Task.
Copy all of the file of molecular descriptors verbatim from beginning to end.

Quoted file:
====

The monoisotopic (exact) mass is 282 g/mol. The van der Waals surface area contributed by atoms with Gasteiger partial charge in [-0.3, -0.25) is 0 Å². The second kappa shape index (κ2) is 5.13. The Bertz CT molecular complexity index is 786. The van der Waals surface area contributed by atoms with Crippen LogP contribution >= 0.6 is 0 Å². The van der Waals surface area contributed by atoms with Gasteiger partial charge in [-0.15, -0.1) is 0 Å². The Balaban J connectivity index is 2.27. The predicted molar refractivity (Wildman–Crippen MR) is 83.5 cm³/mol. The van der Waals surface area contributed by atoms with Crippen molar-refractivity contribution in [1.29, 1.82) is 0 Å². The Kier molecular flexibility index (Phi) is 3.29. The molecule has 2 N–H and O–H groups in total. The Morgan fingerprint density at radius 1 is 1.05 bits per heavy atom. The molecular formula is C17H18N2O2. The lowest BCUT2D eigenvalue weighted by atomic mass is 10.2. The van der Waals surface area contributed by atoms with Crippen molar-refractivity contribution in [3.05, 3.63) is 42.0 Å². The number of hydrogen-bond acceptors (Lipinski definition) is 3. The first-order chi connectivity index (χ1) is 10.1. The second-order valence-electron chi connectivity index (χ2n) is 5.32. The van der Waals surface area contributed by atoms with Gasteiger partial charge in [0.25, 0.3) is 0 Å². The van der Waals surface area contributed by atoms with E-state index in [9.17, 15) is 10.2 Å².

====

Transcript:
The monoisotopic (exact) mass is 282 g/mol. The van der Waals surface area contributed by atoms with Gasteiger partial charge in [-0.3, -0.25) is 0 Å². The second kappa shape index (κ2) is 5.13. The Bertz CT molecular complexity index is 786. The van der Waals surface area contributed by atoms with Crippen LogP contribution >= 0.6 is 0 Å². The van der Waals surface area contributed by atoms with Gasteiger partial charge in [-0.15, -0.1) is 0 Å². The Balaban J connectivity index is 2.27. The predicted molar refractivity (Wildman–Crippen MR) is 83.5 cm³/mol. The van der Waals surface area contributed by atoms with Crippen molar-refractivity contribution in [1.29, 1.82) is 0 Å². The Kier molecular flexibility index (Phi) is 3.29. The molecule has 2 N–H and O–H groups in total. The Morgan fingerprint density at radius 1 is 1.05 bits per heavy atom. The molecular formula is C17H18N2O2. The lowest BCUT2D eigenvalue weighted by atomic mass is 10.2. The van der Waals surface area contributed by atoms with Crippen molar-refractivity contribution in [3.05, 3.63) is 42.0 Å². The number of hydrogen-bond acceptors (Lipinski definition) is 3. The first-order chi connectivity index (χ1) is 10.1. The second-order valence-electron chi connectivity index (χ2n) is 5.32. The van der Waals surface area contributed by atoms with Gasteiger partial charge in [0.25, 0.3) is 0 Å². The van der Waals surface area contributed by atoms with E-state index in [9.17, 15) is 10.2 Å².